This guest post was written by Hacking Photography subscriber Chris Simmons. Check out more of his work and connect with him at http://www.facebook.com/chris.simmons.54584
How I got started with photography
I’d class myself as an inquisitive photographer who’d really like the time to become ever so slightly obsessive, but in reality I’m not ready for that level of commitment whilst also earning a living as an Engineer and Designer of household goods. To that end, I realistically shoot on average around eight times a year with any conviction.
I started photography some 30 years ago with a Ricoh 35mm KR10 Super camera and a f/3.5 – 50mm prime. My brother in law at the time gave me my one and only photography lesson which involved the following:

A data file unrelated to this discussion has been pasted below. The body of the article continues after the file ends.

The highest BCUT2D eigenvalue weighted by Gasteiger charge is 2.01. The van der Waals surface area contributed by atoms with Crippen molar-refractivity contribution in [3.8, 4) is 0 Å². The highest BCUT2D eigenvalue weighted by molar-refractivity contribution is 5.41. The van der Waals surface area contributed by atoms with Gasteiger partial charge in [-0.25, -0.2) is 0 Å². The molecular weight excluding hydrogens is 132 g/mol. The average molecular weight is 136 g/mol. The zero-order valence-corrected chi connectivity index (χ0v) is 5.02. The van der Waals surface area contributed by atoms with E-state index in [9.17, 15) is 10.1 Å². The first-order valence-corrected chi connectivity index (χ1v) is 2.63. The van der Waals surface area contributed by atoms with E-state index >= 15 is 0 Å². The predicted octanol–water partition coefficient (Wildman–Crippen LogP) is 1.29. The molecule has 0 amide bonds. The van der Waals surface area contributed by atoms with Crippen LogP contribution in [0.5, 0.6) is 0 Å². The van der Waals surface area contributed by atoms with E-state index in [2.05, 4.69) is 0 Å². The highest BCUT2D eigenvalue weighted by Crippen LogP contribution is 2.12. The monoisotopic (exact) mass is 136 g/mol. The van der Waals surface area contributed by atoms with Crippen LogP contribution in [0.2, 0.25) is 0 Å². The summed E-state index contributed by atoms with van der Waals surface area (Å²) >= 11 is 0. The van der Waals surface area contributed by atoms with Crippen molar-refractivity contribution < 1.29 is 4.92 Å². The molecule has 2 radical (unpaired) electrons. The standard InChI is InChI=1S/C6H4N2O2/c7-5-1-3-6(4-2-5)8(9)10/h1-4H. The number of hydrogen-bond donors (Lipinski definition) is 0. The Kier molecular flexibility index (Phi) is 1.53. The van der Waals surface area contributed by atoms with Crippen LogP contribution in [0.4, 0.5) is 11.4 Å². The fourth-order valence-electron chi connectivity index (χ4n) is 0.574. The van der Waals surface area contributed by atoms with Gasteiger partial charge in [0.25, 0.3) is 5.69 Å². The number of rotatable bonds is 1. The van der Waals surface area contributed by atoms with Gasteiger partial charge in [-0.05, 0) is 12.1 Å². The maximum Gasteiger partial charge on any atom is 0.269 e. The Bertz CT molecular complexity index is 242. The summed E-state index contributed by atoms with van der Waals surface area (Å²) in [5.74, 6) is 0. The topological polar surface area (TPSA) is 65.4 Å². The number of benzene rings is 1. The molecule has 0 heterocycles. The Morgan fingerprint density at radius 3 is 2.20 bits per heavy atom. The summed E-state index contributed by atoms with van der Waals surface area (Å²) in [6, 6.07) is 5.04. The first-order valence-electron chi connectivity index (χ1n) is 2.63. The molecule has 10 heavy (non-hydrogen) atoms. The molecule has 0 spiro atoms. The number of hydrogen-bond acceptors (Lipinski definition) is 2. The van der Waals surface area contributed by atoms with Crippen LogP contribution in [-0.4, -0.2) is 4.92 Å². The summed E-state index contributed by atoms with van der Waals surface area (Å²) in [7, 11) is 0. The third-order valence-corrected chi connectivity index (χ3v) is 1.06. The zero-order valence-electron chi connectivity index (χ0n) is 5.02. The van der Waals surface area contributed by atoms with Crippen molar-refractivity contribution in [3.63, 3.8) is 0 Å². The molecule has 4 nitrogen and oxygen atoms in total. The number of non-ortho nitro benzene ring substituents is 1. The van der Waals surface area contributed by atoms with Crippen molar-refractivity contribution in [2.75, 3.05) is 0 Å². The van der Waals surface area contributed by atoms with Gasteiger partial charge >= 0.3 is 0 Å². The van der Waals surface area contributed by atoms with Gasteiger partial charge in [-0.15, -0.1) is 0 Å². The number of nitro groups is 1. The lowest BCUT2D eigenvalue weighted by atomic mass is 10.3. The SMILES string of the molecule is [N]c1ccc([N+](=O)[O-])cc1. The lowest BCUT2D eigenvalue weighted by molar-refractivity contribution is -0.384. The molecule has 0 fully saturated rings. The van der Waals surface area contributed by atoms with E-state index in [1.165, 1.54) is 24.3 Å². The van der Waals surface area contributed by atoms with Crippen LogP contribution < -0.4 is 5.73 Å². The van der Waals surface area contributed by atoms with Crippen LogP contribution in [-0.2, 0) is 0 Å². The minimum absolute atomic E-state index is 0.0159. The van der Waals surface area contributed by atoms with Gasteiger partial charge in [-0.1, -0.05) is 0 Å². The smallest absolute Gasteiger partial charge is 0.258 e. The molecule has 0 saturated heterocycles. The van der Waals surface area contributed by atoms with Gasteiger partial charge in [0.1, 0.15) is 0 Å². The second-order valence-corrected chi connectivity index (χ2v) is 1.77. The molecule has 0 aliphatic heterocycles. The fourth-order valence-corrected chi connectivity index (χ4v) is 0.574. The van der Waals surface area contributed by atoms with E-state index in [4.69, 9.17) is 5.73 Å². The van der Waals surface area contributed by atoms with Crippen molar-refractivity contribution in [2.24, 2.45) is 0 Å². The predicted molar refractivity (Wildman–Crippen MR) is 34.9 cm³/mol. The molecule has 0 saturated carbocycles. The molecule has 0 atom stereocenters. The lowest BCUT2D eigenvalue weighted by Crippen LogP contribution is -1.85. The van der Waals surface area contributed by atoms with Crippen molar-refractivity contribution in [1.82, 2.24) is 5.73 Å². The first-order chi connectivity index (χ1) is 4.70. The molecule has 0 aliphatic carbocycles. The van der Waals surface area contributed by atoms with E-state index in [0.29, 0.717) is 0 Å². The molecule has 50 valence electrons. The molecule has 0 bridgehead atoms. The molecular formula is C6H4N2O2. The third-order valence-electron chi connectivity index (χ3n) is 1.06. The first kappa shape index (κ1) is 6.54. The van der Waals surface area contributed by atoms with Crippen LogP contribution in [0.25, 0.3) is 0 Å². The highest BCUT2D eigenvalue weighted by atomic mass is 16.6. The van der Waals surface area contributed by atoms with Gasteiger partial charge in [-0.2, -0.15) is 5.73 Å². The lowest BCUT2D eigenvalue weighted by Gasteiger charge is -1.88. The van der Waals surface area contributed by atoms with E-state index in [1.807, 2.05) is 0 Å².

- ‘look in here and twidle this to get it sharp,’
- ‘turn this to keep that number above 100,’
- ‘have something in the front, the middle and the back,’
- ‘use ISO 100 film for outdoors, 200 for indoors and 400 if your desperate.’
Armed with this information I happily shot away until the advent of digital.
Moving from film to digital
On my 40th Birthday my wife and friends got together to buy me an HP bridge camera and the world changed a little, all of a sudden your images grew from 6″ x 4″ to a 21″ cad station monitor, and no longer did things just go into an album. Though I loved the digital age, the bridge camera quickly became annoying as it focused where it wanted. Although the short lesson from my brother in law was still a whisper in my mind, I had inadvertently began to create some better composition and exposure rules over the years.